So far, in our One Play series on the Warriors playbook, we've looked at three Spurs plays (#1. Spurs Motion Strong, #2. Spurs Hammer & Loop) and one broken pick and roll. In honor of the recent Clippers game, we'll dive into a play that the Clippers have made famous: the High HORNS set.
As you may recall, HORNS is a formation which has two small shooters in the corners, and two bigs setting up in the high middle, with a ballhandler up top. Every team in the league probably has run a HORNS play. (Here is a breakdown of the Kerr-era Warriors use of HORNS at #3.)
The way the Clippers run it, Chris Paul is up top and Blake Griffin (on Paul's left) and DeAndre Jordan (on Paul's right) set a two sided screen high above the three point arc. Chris Paul then chooses to gets a pick and roll on one of the sides. As you can imagine, this is a great play for them, as there is lots of space for Paul to operate and he has DeAndre rolling, Blake popping out for jumpers or a lob to DeAndre, and basically a buffet of plays for their three best players, with open corner 3s if someone comes to help.
The Warriors Defending High Horns
We'll show the Clippers running it in a moment.
The Warriors have developed an interesting approach to guarding the set. They put Harrison Barnes on Blake and Draymond Green on DeAndre. If Paul comes out Green's side, then Draymond sags off DeAndre to contain Paul. If Paul comes out Barnes's side, Barnes "shows", meaning he jumps out to make Paul take a long route so Curry can recover. It makes sense that Barnes stays closer to his big, since Blake is a threat to hit an open jumper, while DeAndre is only a threat to hit passers-by with an open jumper.
In this following play, watch how the Warriors play the double screen (twice) and then make fantastic rotations to cover the open player.
- Paul takes the DeAndre screen...
- and hence Draymond sags back to contain Paul's drive, while Curry does a fantastic job of staying with Paul,
- so Paul resets and Blake and DeAndre set a new double screen for Paul, including a nice hip check from DAJ. Paul comes out Blake's side...
- and hence Barnes jumps out to stop Paul from turning the corner. Paul passes to the temporarily open Blake.
- Interestingly, Curry does not switch, leaving Blake open. He seems confident that Barnes can recover with speed to bother Blake, and that works.
- Then when Barnes jumps himself out of the play, Curry switches nicely to Blake.
- Blake passes to Paul, so Klay jumps out to cover him.
- Paul passes to Jamal Crawford. So Andre has to rotate. Notice how Draymond pre-emptively starts rotating to the open Pierce in the corner, which triggers Barnes (who has finally made his falcon landing) to switch to DeAndre. Also notice how Andre jumps to cut off the pass to the corner 3. So Jamal has to drive to the hoop.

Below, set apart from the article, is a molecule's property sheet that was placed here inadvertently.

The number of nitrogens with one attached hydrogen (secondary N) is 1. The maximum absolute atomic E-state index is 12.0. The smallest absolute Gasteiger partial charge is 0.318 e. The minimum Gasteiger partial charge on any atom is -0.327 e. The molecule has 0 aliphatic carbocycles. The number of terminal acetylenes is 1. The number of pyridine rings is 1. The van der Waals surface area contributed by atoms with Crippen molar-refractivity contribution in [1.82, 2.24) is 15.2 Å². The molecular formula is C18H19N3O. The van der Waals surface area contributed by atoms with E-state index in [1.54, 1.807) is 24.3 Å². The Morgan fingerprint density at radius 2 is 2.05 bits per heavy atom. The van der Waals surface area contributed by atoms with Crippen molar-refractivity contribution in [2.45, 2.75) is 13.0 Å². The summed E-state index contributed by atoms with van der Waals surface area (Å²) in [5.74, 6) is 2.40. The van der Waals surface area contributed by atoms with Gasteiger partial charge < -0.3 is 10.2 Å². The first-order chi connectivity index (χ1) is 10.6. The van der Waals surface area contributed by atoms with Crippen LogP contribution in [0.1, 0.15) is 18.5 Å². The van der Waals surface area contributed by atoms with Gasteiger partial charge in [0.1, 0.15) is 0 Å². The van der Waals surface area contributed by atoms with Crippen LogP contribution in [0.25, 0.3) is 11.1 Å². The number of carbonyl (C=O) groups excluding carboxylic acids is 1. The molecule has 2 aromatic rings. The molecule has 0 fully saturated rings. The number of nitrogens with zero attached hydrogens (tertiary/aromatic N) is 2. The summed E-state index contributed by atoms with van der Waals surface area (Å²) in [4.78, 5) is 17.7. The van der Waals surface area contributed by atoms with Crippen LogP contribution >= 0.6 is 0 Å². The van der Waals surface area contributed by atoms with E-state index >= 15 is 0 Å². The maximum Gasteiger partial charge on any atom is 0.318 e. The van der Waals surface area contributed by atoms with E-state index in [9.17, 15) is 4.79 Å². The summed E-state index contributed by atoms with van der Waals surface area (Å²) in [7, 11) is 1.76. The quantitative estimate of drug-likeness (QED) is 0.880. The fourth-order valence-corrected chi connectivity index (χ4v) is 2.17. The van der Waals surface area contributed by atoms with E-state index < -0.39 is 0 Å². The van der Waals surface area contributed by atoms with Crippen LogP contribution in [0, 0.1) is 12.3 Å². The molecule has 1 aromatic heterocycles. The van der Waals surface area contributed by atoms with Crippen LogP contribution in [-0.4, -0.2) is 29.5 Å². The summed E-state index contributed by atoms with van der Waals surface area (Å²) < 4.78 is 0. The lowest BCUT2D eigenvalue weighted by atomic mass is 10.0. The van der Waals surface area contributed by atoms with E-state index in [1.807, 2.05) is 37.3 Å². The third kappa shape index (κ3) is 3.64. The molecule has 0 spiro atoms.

- Green switches to cuts off Jamal's drive, so Jamal makes the right pass to Pierce, but notice how Andre Iguodala has already switched onto Pierce as soon as he sees Green go to Crawford.
- Pierce misses a tough contested shot. Unfortunately, DeAndre gets the rebound but you can't win them all.
The Moral of the Story
Both teams played this sequence well.
- The Clips expertly reset the double pick and roll after it is first stopped.
- Curry made a great play to stop the first drive. I stand by my claim that Curry is now excellent at defense.
- Then the Clippers rotated the ball crisply to find the open man and forced the Warriors to scramble and rotate.
- But the Warriors have become outstanding switchers and rotate perfectly. The communication and cooperation is just beautiful.
The Warriors Running High Horns
- Come on, son. You can't tell me that's a good basketball play. You can't. You're down 1 with just over a minute in the game, you set up a nice high HORNS play to get a high quality shot for 2.... and you just chuck it from 30 feet with 17 seconds on the shot clock and a good shot blocker closing out?
- Certainly Curry's most cold-blooded shot since Finals Game 5 fourth quarter when he came back at Lebron's lucky 3 with a shake and bake three to retake the lead.
- I'm sure Kerr played out a whole NO NO ... GOOD SHOT sequence from home (like his reaction after Curry's dribbling through the Clippers team)
- I mean, what other player could risk that shot and not be crucified in the press? Kobe? Carmelo? Even Lebron? Maybe just maybe Durant could get away with it.
- And yet... can you really tell Steph not to take that shot, when he's hitting 48.8% of his threes, with probably half of them long bombs off the dribble? Steph Curry is exploding the boundaries of what counts as a good shot in this league and it feels weird. Exhilarating but weird.